You’d be forgiven for blowing the dust off the history books in an attempt to examine the impact of high inflation and stocks. There have been numerous studies that have looked at the impact of inflation on stock returns. Unfortunately however, the studies have produced conflicting results. Here are some numbers I analysed courtesy of Robert Shiller’s data, which shows us how the stock market has performed given different levels of inflation. The x-axis (horizontal) represents the inflation rate, and the y-axis (vertical) represents the corresponding return in the stock market during that year.

As you can see, trying to find a pattern in the data is very difficult.

 

Source: Robert Shiller data

Let’s take a look at things a little differently.

In the following chart we can see the blue bars represent the average annual inflation for each year during the decade. So we can see for instance that in the years between 1913 and the end of 1919 they averaged 9.8% inflation. That is a high annual inflation rate! The stock market on the other hand generated just over 5% (5.68% to be exact). In the 1920’s, the annual inflation rate was virtually non-existent (actually slightly deflationary at less than 1/10th percent deflation) and the stock market soared. In the 1930’s the stock market had a bad decade and basically finished where it started (after dropping like a rock). So from this chart you can see that there doesn’t appear to be a correlation between high inflation and high stock market returns. If anything there might be an inverse correlation with the stock market doing better during decades when the inflation rate is below 3%. With the exceptions being the 1930’s when there was outright deflation and the 2000’s.

 

The market is worried that the Federal Reserve will have to raise rates much quicker than anticipated, given the surprising data. Here’s why it makes a difference. Bloomberg put together this great chart, which plots the performance of the US stock market during slow tightening cycles (raising rates slowly), and fast tightening cycles (raising rates quickly). And as you can see in the chart below, the performance of the stock market during the two cycles follow a similar path.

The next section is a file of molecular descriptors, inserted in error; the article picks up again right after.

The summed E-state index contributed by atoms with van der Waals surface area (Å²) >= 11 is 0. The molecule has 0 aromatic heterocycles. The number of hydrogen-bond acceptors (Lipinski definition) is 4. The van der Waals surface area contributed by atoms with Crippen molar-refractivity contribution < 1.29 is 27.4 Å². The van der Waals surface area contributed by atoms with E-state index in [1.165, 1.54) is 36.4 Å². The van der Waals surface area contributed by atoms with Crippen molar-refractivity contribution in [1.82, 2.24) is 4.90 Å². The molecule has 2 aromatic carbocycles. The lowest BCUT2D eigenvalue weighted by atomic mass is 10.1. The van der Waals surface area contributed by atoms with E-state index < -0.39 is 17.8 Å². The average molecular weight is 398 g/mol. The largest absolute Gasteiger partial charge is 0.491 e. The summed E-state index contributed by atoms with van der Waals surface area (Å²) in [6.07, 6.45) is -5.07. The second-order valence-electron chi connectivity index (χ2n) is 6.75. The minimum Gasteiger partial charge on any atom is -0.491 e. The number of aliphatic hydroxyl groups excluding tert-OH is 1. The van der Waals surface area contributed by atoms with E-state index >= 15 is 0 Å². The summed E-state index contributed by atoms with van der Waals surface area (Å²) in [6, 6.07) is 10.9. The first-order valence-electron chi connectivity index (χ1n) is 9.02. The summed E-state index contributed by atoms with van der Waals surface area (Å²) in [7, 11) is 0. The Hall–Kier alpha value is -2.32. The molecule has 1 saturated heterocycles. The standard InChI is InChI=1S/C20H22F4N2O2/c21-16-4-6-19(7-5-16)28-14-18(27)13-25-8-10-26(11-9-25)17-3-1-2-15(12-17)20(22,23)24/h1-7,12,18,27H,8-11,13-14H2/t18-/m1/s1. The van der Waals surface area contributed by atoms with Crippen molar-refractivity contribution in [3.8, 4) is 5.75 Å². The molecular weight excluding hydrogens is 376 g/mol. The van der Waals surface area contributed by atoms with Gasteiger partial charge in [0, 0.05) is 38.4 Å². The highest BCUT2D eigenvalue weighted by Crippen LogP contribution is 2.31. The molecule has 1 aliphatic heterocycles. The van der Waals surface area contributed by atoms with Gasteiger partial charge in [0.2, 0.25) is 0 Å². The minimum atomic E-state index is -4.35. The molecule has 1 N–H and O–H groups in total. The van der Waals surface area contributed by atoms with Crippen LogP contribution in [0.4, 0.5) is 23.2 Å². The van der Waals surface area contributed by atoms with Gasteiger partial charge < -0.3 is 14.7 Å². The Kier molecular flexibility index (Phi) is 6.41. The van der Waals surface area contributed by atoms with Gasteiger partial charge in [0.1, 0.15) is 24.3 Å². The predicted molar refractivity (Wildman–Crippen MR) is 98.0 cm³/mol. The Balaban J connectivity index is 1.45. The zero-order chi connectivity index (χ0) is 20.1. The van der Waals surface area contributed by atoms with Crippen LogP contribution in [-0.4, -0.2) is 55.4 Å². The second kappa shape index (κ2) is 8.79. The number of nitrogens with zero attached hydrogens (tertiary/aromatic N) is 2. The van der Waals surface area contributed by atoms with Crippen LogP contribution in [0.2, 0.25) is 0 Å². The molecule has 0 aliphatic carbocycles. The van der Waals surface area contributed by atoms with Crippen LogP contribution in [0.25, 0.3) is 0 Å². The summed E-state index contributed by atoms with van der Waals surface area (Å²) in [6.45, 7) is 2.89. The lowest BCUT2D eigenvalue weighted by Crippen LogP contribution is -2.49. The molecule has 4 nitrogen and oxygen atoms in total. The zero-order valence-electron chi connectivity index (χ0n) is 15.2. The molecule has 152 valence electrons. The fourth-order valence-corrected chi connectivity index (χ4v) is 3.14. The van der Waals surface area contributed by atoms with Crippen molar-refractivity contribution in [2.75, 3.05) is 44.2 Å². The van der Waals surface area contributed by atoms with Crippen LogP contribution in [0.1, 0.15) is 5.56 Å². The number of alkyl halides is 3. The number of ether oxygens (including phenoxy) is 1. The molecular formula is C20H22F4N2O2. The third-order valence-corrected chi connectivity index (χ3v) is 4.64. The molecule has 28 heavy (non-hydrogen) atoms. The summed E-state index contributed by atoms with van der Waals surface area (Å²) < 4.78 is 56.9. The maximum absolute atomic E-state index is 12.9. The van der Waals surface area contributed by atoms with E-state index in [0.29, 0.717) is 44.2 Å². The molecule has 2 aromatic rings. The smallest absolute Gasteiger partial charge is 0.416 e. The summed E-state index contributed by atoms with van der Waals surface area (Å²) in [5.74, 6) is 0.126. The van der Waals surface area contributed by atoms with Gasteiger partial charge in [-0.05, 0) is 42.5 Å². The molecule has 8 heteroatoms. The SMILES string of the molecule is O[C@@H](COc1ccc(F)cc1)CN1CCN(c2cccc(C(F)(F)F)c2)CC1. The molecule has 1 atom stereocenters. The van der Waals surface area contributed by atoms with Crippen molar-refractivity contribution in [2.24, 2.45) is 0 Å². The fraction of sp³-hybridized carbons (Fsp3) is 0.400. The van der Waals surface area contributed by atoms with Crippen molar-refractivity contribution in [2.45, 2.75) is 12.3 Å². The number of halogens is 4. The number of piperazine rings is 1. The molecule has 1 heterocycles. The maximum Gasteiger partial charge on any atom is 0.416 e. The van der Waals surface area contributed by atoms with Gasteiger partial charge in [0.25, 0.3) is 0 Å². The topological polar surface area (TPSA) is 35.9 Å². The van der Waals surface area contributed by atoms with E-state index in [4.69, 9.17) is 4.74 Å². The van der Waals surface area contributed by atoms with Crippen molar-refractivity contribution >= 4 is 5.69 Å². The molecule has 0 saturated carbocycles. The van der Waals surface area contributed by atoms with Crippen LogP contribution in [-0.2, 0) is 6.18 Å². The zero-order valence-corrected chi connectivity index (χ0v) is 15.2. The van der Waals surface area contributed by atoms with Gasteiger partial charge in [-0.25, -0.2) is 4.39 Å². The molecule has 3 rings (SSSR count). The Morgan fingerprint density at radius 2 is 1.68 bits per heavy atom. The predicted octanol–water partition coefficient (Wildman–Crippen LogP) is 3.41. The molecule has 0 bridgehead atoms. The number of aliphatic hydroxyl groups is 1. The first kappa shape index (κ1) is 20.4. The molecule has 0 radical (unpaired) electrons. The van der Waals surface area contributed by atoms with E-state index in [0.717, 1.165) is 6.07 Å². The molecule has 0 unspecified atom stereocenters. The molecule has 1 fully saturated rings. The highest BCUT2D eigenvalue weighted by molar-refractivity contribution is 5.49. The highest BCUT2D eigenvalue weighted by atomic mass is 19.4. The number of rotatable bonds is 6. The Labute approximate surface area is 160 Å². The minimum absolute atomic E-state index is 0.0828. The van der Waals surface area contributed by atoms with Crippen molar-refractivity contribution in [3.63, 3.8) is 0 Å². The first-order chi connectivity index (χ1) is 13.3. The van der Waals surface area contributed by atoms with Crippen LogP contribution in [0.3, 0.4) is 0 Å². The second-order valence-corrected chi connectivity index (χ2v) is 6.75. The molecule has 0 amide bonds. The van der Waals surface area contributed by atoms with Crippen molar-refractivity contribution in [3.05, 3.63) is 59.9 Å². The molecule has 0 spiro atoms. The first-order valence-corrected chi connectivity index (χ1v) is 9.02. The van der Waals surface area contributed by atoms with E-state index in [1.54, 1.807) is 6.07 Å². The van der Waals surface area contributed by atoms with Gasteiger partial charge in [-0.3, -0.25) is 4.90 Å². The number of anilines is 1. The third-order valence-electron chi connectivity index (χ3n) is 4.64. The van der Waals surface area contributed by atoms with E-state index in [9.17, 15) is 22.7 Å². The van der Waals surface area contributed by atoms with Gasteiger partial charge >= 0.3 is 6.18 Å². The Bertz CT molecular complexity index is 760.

Bringing it all together

Since the GFC, interest rates around the world have hit rock bottom. Central banks around the world have been working hard to try and resuscitate a dying economy. Investors seem to have turned a blind eye to the reality of the global economy as they ploughed money into risky assets, such as shares and property – sending the price of risky assets around the world to record highs.

More and more we’re starting to see signs that the global economy is improving – yet the market would prefer an environment of fragility whilst being supported by the ‘invisible hand’ (governments and central banks).

All we’ve done over the last 7 or so years, is anticipate a stronger economy and have brought forward our future gains. Investors need to understand that periods of high growth are followed by periods of low growth, and vice versa. There is nothing new here, yet you’ll be told it’s a “new era”, and that we’ve never seen anything like this before. You’ll hear the saying, “time will tell”, more than you ever have, because no one knows how this is going to play out – don’t be fooled by somebody else’s ignorance. The outcome is not binary. Market’s may continue to rise for sometime, they may meander along, or we may have just seen the beginning of what’s to come.

What is certain however, is that the time will come when rates rise, whether faster or slower than expected. This will be because the economy is heating up. Heating up too quickly for the liking of central banks. And eventually, we will see a real collapse in the price of risky assets, including stocks and property. Like always, it will be temporary, although the market will respond as if it is permanent.

Plan ahead, and pack for your destination, not somebody else’s.